Next, we investigate matches and mismatches between ITN vs IMN binary structures. We want to assess, firstly, whether the presence/absence of directed migration corridors is correlated with the presence/absence of trade channels. We do so by comparing adjacency matrices $({A}_{M}^{y},{A}_{T}^{y})$ and counting the percentage of total matches (either present or missing links), and the share of IMN links (respectively, ITN links) which are also present in the ITN (respectively, in the IMN). Secondly, we ask if rGDP, population and distances can explain matches and mismatches between binary structures. To answer this question, we assign in each year *y* all possible *N*^{y}(*N*^{y}−1) pair of countries to one of the four possible cases as far as presence/absence of a link in the two layers of the IMTN is concerned, namely: (*C*_{1}) no link in both IMN and ITN; (*C*_{2}) link in ITN and no link in the IMN; (*C*_{3}) link in IMN and no link in the ITN; (*C*_{4}) link in both ITN and IMN. Therefore, in each year *y* we set up a partition of all possible *N*^{y}(*N*^{y}−1) directed edges in four subsets $({s}_{1}^{y},{s}_{2}^{y},{s}_{3}^{y},{s}_{4}^{y})$, where subset ${s}_{h}^{y}$ contains all directed edges that satisfy case *C*_{h}. We then compute, for each year separately, average and standard deviation of the quantities ${q}_{ij}^{y}=\mathrm{log}({\mathrm{\text{rGDP}}}_{i}^{y})\bullet \mathrm{log}({\mathrm{\text{rGDP}}}_{j}^{y})$ and log(*δ*_{ij}) over each separate subset ${s}_{h}^{y}$. As a result, the time-sequence of subsets $\{{s}_{h}^{y}\}$, where *h* = 1, …,4 and *y* = 1960, …,2000, can be characterized by four coordinates, i.e. conditional average and standard deviation of ${q}_{ij}^{y}$ and $\mathrm{log}({\mathrm{\text{rGDP}}}_{j}^{y})$. To simplify things, we collapse standard deviations into one variable, defined as the product of standard deviations of ${q}_{ij}^{y}$ and $\mathrm{log}({\mathrm{\text{rGDP}}}_{j}^{y})$. Each of all possible 20 subsets (number of classes times number of years) can then be visualized in a scatter plot whose x- and y-axis feature the mean of ${q}_{ij}^{y}$ and $\mathrm{log}({\mathrm{\text{rGDP}}}_{j}^{y})$, respectively. Each dot can then be characterized by a color representing its class, a size proportional to the product of standard deviations, and a label identifying the year. This would eventually allow one to investigate if dots of different classes exhibit different patterns as far as size and distance is concerned, and if dots of consecutive years are sufficiently close to each other once within-class conditional standard deviation is properly taken into account.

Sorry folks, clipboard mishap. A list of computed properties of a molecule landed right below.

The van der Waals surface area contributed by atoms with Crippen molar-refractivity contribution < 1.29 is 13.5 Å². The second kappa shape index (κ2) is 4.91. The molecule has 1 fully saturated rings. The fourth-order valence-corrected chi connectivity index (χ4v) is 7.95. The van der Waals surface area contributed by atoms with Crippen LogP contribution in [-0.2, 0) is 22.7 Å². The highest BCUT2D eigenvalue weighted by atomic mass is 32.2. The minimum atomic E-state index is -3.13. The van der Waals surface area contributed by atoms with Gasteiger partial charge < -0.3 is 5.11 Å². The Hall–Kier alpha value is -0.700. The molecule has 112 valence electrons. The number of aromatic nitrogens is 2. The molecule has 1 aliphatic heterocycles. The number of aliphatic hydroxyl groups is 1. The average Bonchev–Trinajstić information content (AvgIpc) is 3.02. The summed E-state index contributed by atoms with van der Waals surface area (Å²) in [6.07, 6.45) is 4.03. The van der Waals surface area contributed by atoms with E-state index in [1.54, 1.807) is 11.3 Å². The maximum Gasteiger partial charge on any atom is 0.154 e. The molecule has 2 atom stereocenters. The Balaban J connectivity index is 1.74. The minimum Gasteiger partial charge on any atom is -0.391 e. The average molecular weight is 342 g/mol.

Finally, we study correlation patterns of node-network statistics between the two layers of the IMTN in both their binary and weighted representations. For each layer separately, we compute node in- and out-degrees and strengths [29], average nearest-neighbor degrees and strengths [30], binary and weighted clustering coefficients [31, 32] and a number of binary and weighted node-centrality indicators, ranging from Bonacich [33, 34] and Page-Rank [35] centrality, to hubs and authority scores [36]. As it is customary in the literature [8, 11], we compute weighted statistics using the logs of IMN and ITN link weights. We then ask whether countries that are more connected, clustered or central in the IMN layer are also more connected, clustered or central in the ITN. We also explore whether country-size may drive any emerging correlation (e.g. countries may be more connected, clustered or central in both layers just because their are larger) by adding information on country rGDP and POP to country-specific network indicators in ITN-IMN scatter plots.

### Panel Regressions

In addition to correlation patterns, we study whether network effects are present in the causal link going from migration to trade. We want to test if bilateral trade between any two countries is enhanced the more: (i) these two countries share migrants between themselves (direct bilateral effect); (ii) they are jointly more central in the IMN. In particular, we aim to check if having more inward connections or receiving more immigrants boots bilateral trade. This can happen either from inward channels shared with the other country (common inward effect) or through non-overlapping ones (non-overlapping inward effect).